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Old 03-12-2010, 07:26 PM   #1
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BudtheDiplomat's Avatar
Monaco Owners Club
Join Date: Mar 2008
Location: Houston, Texas
Posts: 434
Finally, a toad

I've been toadless since my original purchase in February 2008. Always rented a car at destination.
Renting became cumbersome and my frugal (read "cheap") wife suggested that I buy a crew cab truck.
I wanted something pretty nice. Looked at the Ford 4WD Harley Davidson, Platinum, and King Ranch, and the Chevy 1500 4WD Z71 fully decked out. All of them come with an electronic transfer case. You cannot get a manual transfer case on a Ford Harley Davidson, Platinum, or King Ranch, and the Ford electronic transfer case CANNOT BE TOWED 4 down!
The Chevy, on the other hand, you hook up, turn the dial to Neutral, and off you go!
I bought the 2010 Chevy 1500 4WD Z71 Crew Cab and got every available option.

All of that to ask this:
What do I get: Roadmaster All terrain tow bar and baseplate, Brake Buddy Vantage Select or,
Blue Ox Aventa LX, baseplate, and Patriot.
Which has the fewer problems? Is one a better quality? Service? Support?

I thought about the SMI or M&G which use the coach air brakes, but those don't seem to brake automatically when your exhaust brake comes on.

Thanks for your ideas.


US Army Major, Retired
'08 Monaco Diplomat SFT,
'11 Z-71 4X4 toad
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Old 03-12-2010, 07:51 PM   #2
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Holiday Rambler Owners Club
Join Date: Mar 2008
Posts: 12
Congrats on your new toad.
I do not think you would not want a system where the brakes activate with the exhaust brake or the toad brakes would be applied for a very long time while decending a long grade. Your toad brakes would not like you very much me thinks.

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Old 03-12-2010, 09:44 PM   #3
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Posts: 256
Blue Ox Aventa LX, baseplate
Yes to the above. M&G for the brake system. You do not want your toad brakes to be on while going down a grade using only the exhaust brake. You will burn them out real quick. The Aventa is real easy to release in any kind of terrain.
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Old 03-13-2010, 12:50 AM   #4
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Location: Hangin' with Sacs and the Pins
Posts: 9,413
Bud.. we also have the Adventa with the M&G brake system on our Chevy Crewcab. It is very user friendly, Bud.

Good Luck with your new Chevy...I know SacsTC loves ours!

*MonacoMama with the 2 Pins & SacsTC Nearby*
*2007 Monaco Diplomat 40' SFT<>2006 Chevy VortecMax Toad<>2006 Buick Lucerne Leading the Way*
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Old 03-13-2010, 07:08 AM   #5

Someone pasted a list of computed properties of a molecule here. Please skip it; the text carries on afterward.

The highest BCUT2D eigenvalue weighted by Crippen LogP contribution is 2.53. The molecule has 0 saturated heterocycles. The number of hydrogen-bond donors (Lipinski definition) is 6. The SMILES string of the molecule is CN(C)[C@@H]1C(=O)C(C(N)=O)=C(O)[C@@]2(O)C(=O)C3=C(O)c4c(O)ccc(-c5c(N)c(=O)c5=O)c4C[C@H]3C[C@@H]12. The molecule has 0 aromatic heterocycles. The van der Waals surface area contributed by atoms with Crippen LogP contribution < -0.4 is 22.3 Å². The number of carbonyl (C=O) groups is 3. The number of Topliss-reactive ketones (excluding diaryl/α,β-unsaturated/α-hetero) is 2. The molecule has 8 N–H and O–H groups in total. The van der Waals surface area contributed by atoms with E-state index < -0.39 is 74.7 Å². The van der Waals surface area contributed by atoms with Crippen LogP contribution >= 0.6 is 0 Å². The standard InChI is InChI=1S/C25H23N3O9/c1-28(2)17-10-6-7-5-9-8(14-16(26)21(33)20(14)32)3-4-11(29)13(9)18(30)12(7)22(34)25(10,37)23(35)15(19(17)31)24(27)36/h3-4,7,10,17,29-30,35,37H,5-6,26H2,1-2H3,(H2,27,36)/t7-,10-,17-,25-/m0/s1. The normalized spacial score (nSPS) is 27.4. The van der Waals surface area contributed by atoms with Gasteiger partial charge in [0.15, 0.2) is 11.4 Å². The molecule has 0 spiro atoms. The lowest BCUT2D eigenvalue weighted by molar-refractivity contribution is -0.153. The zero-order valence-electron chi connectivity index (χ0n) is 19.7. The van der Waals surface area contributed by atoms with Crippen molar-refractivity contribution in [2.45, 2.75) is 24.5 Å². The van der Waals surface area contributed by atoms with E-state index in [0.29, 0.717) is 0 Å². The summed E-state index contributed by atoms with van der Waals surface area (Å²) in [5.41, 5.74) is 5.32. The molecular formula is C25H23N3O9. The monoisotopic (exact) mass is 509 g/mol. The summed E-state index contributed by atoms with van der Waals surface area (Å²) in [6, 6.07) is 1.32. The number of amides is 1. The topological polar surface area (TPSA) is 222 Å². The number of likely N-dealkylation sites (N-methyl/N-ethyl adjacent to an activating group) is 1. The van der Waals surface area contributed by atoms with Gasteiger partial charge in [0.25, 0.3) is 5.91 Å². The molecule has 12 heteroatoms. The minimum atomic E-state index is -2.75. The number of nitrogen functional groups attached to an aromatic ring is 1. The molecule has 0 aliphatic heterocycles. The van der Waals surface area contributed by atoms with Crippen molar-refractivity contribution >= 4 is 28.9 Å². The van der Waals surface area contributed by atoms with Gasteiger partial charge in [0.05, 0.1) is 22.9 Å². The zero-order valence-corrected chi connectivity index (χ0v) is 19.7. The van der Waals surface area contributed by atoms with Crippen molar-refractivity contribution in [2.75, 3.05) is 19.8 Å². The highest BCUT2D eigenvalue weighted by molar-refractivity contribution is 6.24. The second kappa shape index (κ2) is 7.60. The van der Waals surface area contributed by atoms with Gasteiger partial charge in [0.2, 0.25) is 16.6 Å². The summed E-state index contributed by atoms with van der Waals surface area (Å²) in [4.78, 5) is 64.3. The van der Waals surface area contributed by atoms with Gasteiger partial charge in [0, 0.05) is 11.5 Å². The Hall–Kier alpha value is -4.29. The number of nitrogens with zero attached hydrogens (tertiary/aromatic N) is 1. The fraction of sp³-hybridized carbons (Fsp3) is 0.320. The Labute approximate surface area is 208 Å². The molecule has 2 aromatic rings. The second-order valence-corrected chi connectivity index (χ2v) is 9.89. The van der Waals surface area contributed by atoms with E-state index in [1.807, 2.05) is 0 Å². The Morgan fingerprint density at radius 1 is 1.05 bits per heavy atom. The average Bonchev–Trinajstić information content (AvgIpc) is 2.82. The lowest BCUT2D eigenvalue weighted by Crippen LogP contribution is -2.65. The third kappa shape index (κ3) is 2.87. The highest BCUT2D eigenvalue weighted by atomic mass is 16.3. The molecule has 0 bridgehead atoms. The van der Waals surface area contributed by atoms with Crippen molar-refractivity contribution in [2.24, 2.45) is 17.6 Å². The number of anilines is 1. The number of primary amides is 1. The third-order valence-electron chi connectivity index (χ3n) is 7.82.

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Location: Buffalo, NY
Posts: 1,632
I have almost the same toad, except it's older and has a different bed in the back, but the running gear is the same. Yes, it's nice to be able to just put the transfer case in neutral, put the tranny in park, then take the key and lock things up. It doesn't get any easier than that.

I don't think you will have any problems with either the Roadmaster or Blue Ox towbar setups. Check them both out in person and see what you like better. I've had good luck with my Roadmaster Blackhawk II all-terrain tow bar. While I like the idea of the bellows on the Blue Ox, but I preferred the integrated cable guides on the Roadmaster. It makes for a neater installation, no tangled cables, and when you lower the arms to the toad, the required cables are right there where they need to be.

For braking, I would agree with the others so far. I absolutely don't want the toad brakes coming on with the exhaust brake. I've done some long downhill runs, using the exhaust brake for several miles at a time. The toad brakes would be absolutely cooked if they were on that long.

I went with the US Gear Unified Tow Brake. Partly because it works with a vacuum pump so the toad's power brakes are active and it isn't working a dead pedal, partly because everything is hidden and requires no installation each time you hook or unhook, partly because there is the control panel in the cab to monitor operation, make adjustments, and manually control braking, and partly because the coach was already wired for it. It requires power, ground, and a brake signal, and I wired them into the toad's lighting umbilical using a 6 pin plug on the toad end, and the standard 7 pin plug on the coach end. That way, I only have one cable to connect, so there is nothing special to do to hookup the braking system other than to clip on the breakaway switch lanyard. It was a little more work to install it, but the down-the-road convenience was well worth it.

Good luck in your choices, there are a lot of good products out there to choose from.
Adam and Sue, and a pack of little furballs
2007 Holiday Rambler Endeavor 40PDQ Limited Edition - Cummins ISL 400
2013 Ford F-150 FX4 toad - USGear Unified Tow Brake, Roadmaster Blackhawk II Tow bar, Blue Ox baseplate
Home base near Buffalo NY, often on the road to a dog show
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